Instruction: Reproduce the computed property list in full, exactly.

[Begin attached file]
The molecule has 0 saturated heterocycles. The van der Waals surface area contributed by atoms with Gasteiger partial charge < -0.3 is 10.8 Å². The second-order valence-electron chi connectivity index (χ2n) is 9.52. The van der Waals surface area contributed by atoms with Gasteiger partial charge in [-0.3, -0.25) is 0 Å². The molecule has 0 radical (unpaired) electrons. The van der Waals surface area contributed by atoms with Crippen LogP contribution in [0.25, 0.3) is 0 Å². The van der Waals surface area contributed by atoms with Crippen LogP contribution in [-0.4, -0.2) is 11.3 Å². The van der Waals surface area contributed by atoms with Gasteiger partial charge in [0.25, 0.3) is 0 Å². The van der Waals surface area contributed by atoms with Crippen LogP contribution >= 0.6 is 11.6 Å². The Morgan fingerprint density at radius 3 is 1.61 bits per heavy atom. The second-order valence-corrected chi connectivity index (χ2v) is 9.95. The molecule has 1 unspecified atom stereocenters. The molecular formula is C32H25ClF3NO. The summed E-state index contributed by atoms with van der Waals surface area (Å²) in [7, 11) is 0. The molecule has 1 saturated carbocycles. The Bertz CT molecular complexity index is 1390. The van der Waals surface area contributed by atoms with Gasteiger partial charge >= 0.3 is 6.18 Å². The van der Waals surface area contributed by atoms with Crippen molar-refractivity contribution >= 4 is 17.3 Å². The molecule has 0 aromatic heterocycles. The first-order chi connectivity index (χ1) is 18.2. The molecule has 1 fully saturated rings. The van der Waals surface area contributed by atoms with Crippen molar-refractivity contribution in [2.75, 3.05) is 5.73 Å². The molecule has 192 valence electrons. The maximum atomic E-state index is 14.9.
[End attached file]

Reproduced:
The molecule has 0 saturated heterocycles. The van der Waals surface area contributed by atoms with Gasteiger partial charge < -0.3 is 10.8 Å². The second-order valence-electron chi connectivity index (χ2n) is 9.52. The van der Waals surface area contributed by atoms with Gasteiger partial charge in [-0.3, -0.25) is 0 Å². The molecule has 0 radical (unpaired) electrons. The van der Waals surface area contributed by atoms with Crippen LogP contribution in [0.25, 0.3) is 0 Å². The van der Waals surface area contributed by atoms with Crippen LogP contribution in [-0.4, -0.2) is 11.3 Å². The van der Waals surface area contributed by atoms with Gasteiger partial charge in [0.25, 0.3) is 0 Å². The van der Waals surface area contributed by atoms with Crippen LogP contribution >= 0.6 is 11.6 Å². The Morgan fingerprint density at radius 3 is 1.61 bits per heavy atom. The second-order valence-corrected chi connectivity index (χ2v) is 9.95. The molecule has 1 unspecified atom stereocenters. The molecular formula is C32H25ClF3NO. The summed E-state index contributed by atoms with van der Waals surface area (Å²) in [7, 11) is 0. The molecule has 1 saturated carbocycles. The Bertz CT molecular complexity index is 1390. The van der Waals surface area contributed by atoms with Gasteiger partial charge >= 0.3 is 6.18 Å². The van der Waals surface area contributed by atoms with Crippen molar-refractivity contribution >= 4 is 17.3 Å². The molecule has 0 aromatic heterocycles. The first-order chi connectivity index (χ1) is 18.2. The molecule has 1 fully saturated rings. The van der Waals surface area contributed by atoms with Crippen molar-refractivity contribution in [2.75, 3.05) is 5.73 Å². The molecule has 192 valence electrons. The maximum atomic E-state index is 14.9.